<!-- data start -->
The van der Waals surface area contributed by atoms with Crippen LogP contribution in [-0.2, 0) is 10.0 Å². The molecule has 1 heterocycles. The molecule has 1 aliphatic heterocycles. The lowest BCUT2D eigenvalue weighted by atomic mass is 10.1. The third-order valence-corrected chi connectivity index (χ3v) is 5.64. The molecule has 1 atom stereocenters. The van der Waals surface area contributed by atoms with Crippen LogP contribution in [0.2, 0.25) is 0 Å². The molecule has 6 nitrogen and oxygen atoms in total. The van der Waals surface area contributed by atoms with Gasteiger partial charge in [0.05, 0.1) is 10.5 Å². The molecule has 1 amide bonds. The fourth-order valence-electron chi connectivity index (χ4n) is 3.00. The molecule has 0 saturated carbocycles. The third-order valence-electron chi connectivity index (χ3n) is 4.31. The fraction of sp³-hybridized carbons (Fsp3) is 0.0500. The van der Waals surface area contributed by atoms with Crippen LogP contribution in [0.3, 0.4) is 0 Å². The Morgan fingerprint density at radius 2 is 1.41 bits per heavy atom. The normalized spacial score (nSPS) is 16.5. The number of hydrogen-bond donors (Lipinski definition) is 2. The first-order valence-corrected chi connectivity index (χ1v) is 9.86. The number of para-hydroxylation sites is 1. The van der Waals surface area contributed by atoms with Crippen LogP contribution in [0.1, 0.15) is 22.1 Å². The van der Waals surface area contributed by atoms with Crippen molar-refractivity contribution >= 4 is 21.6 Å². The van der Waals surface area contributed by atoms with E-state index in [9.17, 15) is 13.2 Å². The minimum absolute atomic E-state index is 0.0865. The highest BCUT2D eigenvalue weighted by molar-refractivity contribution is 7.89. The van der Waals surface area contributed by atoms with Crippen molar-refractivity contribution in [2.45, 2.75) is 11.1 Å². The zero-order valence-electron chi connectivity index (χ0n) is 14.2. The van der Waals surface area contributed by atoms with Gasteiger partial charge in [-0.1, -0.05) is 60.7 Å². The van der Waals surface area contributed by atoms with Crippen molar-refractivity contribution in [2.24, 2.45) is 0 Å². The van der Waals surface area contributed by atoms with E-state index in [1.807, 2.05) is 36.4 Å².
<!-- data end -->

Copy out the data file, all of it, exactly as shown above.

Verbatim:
The van der Waals surface area contributed by atoms with Crippen LogP contribution in [-0.2, 0) is 10.0 Å². The molecule has 1 heterocycles. The molecule has 1 aliphatic heterocycles. The lowest BCUT2D eigenvalue weighted by atomic mass is 10.1. The third-order valence-corrected chi connectivity index (χ3v) is 5.64. The molecule has 1 atom stereocenters. The van der Waals surface area contributed by atoms with Crippen LogP contribution in [0.2, 0.25) is 0 Å². The molecule has 6 nitrogen and oxygen atoms in total. The van der Waals surface area contributed by atoms with Gasteiger partial charge in [0.05, 0.1) is 10.5 Å². The molecule has 1 amide bonds. The fourth-order valence-electron chi connectivity index (χ4n) is 3.00. The molecule has 0 saturated carbocycles. The third-order valence-electron chi connectivity index (χ3n) is 4.31. The fraction of sp³-hybridized carbons (Fsp3) is 0.0500. The van der Waals surface area contributed by atoms with Crippen LogP contribution in [0.3, 0.4) is 0 Å². The Morgan fingerprint density at radius 2 is 1.41 bits per heavy atom. The normalized spacial score (nSPS) is 16.5. The number of hydrogen-bond donors (Lipinski definition) is 2. The first-order valence-corrected chi connectivity index (χ1v) is 9.86. The number of para-hydroxylation sites is 1. The van der Waals surface area contributed by atoms with Crippen LogP contribution in [0.1, 0.15) is 22.1 Å². The van der Waals surface area contributed by atoms with Crippen molar-refractivity contribution >= 4 is 21.6 Å². The van der Waals surface area contributed by atoms with E-state index in [9.17, 15) is 13.2 Å². The minimum absolute atomic E-state index is 0.0865. The highest BCUT2D eigenvalue weighted by molar-refractivity contribution is 7.89. The van der Waals surface area contributed by atoms with Crippen molar-refractivity contribution in [2.45, 2.75) is 11.1 Å². The zero-order valence-electron chi connectivity index (χ0n) is 14.2. The van der Waals surface area contributed by atoms with Gasteiger partial charge in [-0.1, -0.05) is 60.7 Å². The van der Waals surface area contributed by atoms with Crippen molar-refractivity contribution in [2.24, 2.45) is 0 Å². The van der Waals surface area contributed by atoms with E-state index in [1.807, 2.05) is 36.4 Å².